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Emailing: GRSC20020205-m

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  • Bob
    This is a great photo of a species which is a regular migrant within the Province.This photo happens to illustrate the typical GREEN gloss that is often cited
    Message 1 of 3 , Mar 12, 2003
      This is a great photo of a species which is a regular migrant within the
      Province.This photo happens to illustrate the typical GREEN gloss that is
      often cited as important aid in identification of the male Greater Scaup. A
      difficulty with this is that the Lesser Scaup will sometimes have this same
      iridescence although usually if you look closely there will be a typical
      PURPLE reflection also somewhere on the head.

      More important than the color of the head is the "shape or profile." Greater
      Scaup have "rounded crowns" with the peak over or just ahead of the eye. The
      Lesser has the peak at the" rear of the head" forming, during alert posture,
      a straight edge or line with the relatively narrow neck. (Beware though when
      birds are actively diving as the Lesser Scaup will alter its profile.)

      Often it is relatively easy to distinguish dozing or sleeping birds by
      checking the profile of the back of the head. Relaxed Greater's will show a
      rounded look while Lesser's will display the peak or bump on the rear of the
      crown.

      Also evident on this photo are the immaculate or clean white "sidewalls" or
      flanks and the larger bill and prominent nail. Alternate or breeding
      plumaged male Lesser Scaup have mottling on the front of the flank and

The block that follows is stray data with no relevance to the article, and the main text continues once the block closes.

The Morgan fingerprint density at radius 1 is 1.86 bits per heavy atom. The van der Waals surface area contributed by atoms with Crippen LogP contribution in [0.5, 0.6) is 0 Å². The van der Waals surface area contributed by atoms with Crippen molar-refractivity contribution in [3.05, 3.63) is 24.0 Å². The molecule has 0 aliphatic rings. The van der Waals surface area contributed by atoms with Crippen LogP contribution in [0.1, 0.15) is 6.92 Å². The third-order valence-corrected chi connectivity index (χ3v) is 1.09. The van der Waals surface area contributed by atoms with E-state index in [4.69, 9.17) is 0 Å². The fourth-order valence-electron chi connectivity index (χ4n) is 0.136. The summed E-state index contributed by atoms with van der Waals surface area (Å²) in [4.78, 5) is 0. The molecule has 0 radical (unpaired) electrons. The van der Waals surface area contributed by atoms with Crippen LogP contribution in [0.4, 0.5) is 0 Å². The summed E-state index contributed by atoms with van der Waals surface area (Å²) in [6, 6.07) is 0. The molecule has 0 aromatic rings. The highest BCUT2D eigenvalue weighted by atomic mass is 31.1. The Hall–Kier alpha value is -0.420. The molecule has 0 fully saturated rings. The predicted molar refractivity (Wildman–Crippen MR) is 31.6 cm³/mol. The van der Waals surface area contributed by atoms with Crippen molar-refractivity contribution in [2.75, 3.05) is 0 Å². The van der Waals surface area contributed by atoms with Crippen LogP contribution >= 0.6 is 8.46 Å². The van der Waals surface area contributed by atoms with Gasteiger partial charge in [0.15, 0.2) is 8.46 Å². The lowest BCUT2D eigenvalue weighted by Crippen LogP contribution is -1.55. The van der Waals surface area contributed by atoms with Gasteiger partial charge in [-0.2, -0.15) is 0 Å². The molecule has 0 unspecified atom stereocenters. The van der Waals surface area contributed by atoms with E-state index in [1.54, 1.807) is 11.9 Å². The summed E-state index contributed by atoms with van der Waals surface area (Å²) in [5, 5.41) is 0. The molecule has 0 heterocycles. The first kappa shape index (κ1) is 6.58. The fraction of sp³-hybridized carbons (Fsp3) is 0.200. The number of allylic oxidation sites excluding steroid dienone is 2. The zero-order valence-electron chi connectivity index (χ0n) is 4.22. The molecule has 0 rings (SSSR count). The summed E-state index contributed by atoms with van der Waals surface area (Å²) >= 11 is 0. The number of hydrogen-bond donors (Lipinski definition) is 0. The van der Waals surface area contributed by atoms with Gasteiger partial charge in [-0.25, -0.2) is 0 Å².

typically present a less contrasting look in comparison with the markings
      and shade or color of the back.

      This field mark, the contrast created by the clean or brighter flanks, will
      often draw your attention to birds for further study.

      Females and basic plumaged birds present other challenges. The shape of the
      head and size of the bill plus the large nail are constants.

      Look within flocks of scaup this year for opportunities to compare species.
      With reasonable views plus some study and experience these two species can
      be readily identified.

      Good Birding !
      Bob Luterbach
    • kenneth.noble1
      Nice to see the pic of the lesser scaup, Bob. They are becoming more regular in the UK, having not been seen at all till about 10 years ago. I suspect that
      Message 2 of 3 , Mar 12, 2003
        Nice to see the pic of the lesser scaup, Bob.  They are becoming more regular in the UK, having not been seen at all till about 10 years ago.  I suspect that they were missed before that, as they are not easy to identify and people weren't necessarily expecting them.
        (I once had a visit to Palo Alto Baylands, where the pic was taken--in fact I've even written about it briefly on my web site--under California.  It is a great place!  While I'm doing a little publicity, I've put up a couple more bird shots on my site.  I'm slowly getting into photography.  It takes a lot of patience!)